Waterloo was built in Bristol in 1815. Convicts were
transported to New South Wales on the Waterloo in
1833, 1836 and
1838 and to Van
Diemen's Land in 1835.
Two hundred and twenty-four convicts
from counties throughout Ireland were embarked on the Waterloo
at Dublin and Cork in spring 1836.(1) They had been
sentenced to transportation for offences including assault,
stealing, vagrancy, highway robbery, house breaking, picking
pockets, manslaughter, embezzlement and also for white boy and
John Butler, James Carty, Cornelius Clohessy, Michael Clohessy, Owen Coleman, John Commons,
Simon Connors, John Creimegan, Thomas Cullen, Lawrence Cunningham,
John Kilroy, Thomas Lynch, John Mulhearn, Denis Read, James Reardon
and Lawrence Rowan were all convicted of various white boy crimes.
The youngest prisoners on board were John Rochford, John
Quinlan, John Morony, James McCabry and Patrick Foley all fourteen
years of age.
departed Dublin on the 21st May 1836.
kept a Medical Journal from 15 April to 10 September 1836.....
The prisoners when they came on board, were apparently healthy
although they seemed in a low state from deficient nourishment. The
Waterloo weighed anchor almost immediately the convicts were
embarked and although the weather was fine they still suffered much
from sea sickness which caused great debility. They were also
unaccustomed to cocoa and were unable to use it. There was
little illness amongst the prisoners during the voyage, just a few
trifling complaints, never more than 5 or 6 at a time.
o'clock every morning the prisoners were ordered upon deck and
remained until twelve when the prison was thoroughly cleaned and
freely ventilated. The prison decks were either dry scraped or dry
stoned. Lime juice and sugar were issued in the proportion of an
ounce of each to a man mixed in a pint of water and one half given
fore and afternoon . This was continued during the period that the
ship was passing through the tropics and on getting to the southward
and eastward when the temperature became much colder an allowance of
wine was added. The voyage was without a symptom of scurvy and the
prisoners were landed in excellent health.
The four men
treated by George Robert's who were mentioned in his journal were:
William Johnston - A stout athletic man with a pale anxious
John Honan - Of a weak habit of body, occasioned
from irregular habits.
John Lawler - Of a scrofulas habit of
John Hassen - Naturally of a weak habit of body and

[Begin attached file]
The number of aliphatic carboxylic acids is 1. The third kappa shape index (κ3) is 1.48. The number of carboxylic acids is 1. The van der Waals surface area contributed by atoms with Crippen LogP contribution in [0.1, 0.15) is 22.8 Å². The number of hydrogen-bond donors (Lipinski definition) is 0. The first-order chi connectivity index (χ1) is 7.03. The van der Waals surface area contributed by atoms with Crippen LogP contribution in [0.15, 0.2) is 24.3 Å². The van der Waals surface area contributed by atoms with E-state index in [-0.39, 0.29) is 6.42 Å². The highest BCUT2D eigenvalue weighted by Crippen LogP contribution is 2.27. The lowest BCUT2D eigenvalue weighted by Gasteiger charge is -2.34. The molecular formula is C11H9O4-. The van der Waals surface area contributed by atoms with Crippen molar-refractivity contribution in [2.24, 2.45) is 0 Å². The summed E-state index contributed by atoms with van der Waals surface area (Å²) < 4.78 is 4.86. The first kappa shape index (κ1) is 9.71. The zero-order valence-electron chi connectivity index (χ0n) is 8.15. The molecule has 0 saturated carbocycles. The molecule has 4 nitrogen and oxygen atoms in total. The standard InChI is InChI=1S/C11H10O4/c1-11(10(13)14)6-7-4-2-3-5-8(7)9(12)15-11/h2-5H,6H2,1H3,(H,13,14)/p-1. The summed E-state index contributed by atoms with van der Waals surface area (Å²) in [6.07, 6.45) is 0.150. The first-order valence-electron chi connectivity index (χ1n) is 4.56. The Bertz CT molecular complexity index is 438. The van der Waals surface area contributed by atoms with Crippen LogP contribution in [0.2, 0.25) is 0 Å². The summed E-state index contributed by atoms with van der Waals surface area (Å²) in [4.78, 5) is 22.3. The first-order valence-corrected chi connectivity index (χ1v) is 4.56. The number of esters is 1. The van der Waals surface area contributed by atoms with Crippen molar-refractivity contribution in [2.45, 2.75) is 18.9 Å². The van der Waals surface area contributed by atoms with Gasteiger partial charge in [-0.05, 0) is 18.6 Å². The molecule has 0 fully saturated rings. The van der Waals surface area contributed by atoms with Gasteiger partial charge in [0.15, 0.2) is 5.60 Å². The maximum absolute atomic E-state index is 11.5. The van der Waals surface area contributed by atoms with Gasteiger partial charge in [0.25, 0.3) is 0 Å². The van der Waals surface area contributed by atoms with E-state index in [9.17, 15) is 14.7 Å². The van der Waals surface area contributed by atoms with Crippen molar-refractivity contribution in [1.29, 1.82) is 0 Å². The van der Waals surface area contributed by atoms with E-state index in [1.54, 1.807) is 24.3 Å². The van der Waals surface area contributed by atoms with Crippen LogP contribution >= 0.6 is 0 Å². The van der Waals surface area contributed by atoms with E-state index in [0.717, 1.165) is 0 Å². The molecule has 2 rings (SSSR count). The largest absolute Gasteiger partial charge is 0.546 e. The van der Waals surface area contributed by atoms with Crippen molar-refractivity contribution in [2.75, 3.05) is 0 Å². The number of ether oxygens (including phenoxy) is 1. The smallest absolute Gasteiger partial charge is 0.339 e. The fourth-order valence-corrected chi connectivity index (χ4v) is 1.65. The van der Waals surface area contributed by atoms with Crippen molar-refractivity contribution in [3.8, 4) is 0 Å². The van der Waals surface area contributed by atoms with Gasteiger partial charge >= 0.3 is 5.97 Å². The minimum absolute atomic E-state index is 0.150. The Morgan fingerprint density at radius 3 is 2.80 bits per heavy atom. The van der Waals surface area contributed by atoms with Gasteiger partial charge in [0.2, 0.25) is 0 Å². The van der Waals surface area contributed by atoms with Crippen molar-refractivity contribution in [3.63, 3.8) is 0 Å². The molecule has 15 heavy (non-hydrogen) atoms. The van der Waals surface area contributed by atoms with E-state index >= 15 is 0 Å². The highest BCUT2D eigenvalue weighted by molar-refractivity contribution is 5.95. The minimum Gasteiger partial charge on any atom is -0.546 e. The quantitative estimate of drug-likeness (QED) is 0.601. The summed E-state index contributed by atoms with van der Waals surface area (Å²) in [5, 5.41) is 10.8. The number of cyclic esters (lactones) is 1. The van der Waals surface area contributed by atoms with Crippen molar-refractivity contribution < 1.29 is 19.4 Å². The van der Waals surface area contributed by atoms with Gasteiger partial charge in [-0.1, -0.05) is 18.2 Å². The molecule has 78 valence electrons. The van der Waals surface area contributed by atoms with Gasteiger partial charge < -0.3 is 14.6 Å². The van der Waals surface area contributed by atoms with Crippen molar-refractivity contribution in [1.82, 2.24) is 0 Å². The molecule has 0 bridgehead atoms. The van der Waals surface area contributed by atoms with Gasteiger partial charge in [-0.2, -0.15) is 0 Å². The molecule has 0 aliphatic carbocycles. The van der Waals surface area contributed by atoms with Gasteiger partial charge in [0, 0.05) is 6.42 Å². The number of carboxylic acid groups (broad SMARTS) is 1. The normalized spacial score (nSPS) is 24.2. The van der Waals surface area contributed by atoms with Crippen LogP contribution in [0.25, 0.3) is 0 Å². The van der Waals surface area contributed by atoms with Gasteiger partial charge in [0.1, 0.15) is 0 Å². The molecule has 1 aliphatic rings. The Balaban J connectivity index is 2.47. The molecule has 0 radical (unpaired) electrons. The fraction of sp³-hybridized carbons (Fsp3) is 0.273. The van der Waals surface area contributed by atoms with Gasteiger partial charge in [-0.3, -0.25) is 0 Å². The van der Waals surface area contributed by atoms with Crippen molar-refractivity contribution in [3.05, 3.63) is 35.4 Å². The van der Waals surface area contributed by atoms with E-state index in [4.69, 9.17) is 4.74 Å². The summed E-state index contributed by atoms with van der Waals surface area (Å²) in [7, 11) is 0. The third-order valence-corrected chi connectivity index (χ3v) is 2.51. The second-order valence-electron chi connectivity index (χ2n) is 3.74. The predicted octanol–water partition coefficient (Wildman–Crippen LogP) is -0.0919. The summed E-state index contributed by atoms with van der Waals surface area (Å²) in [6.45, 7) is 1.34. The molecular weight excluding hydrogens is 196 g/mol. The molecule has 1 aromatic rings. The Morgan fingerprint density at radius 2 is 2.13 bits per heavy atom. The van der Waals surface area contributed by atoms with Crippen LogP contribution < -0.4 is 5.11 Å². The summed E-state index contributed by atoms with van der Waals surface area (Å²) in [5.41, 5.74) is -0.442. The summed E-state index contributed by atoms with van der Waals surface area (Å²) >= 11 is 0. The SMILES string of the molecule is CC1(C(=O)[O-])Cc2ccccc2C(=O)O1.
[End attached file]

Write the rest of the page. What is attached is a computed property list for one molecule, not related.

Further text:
shattered constitution from previous bad habits.
included Major Cotton, Mrs. Cotton and 4 children. Lieut. Mackay of
28th regt., 20 rank and file of the 28th and 9 of the 50th regiment;
7 women and 5 children.
The Waterloo arrived in
Port Jackson on 6th September 1836. The printed convict
indents included information such as name, age, education, marital
status, native place, offence, trade, when & where convicted, former
convictions and physical descriptions.
Notes & Links:
1). Patrick Quilkan arrived on the Waterloo. He was
assigned to the Australian Agricultural Company on arrival and in
1839 was executed for murder.
Select here to find out more about other Hunter Valley convicts
arriving on the Waterloo in 1836
2). The Commission
- Dublin - Saturday....
Pat. Quinlan (Quilkan?), convicted of
feloniously killing a cow was sentenced to transportation for
John Byrne, sheep stealing; transportation for life;
Anthony Casey, manslaughter; seven years transportation;
Orr, housebreaking; 14 years transportation;
uttering a forged note knowing it to be forged; transportation for
life. - Freeman's Journal 2 November 1835
George Roberts was also employed as surgeon on the convict ships
Lord Melville in 1830 and the
Heroine in 1833
Return of convicts who died in 1870...
6). The convict ship Waterloo under Captain Henry Agar and
surgeon Henry Kelsall was wrecked at Table Bay in 1842 while on the
voyage from Sheerness to Tasmania.
Convict ships bringing detachments of the 28th regiment included the Recovery,
UK, Royal Navy Medical Journals, 1817-1857 : Ancestry.com
Operations, Inc., 2011. Original data: Admiralty and predecessors:
Office of the Director General of the Medical Department of the Navy
and predecessors: Medical Journals (ADM 101, 804 bundles and
volumes). Records of Medical and Prisoner of War Departments.
Records of the Admiralty, Naval Forces, Royal Marines, Coastguard,
and related bodies. The National Archives. Kew, Richmond, Surrey.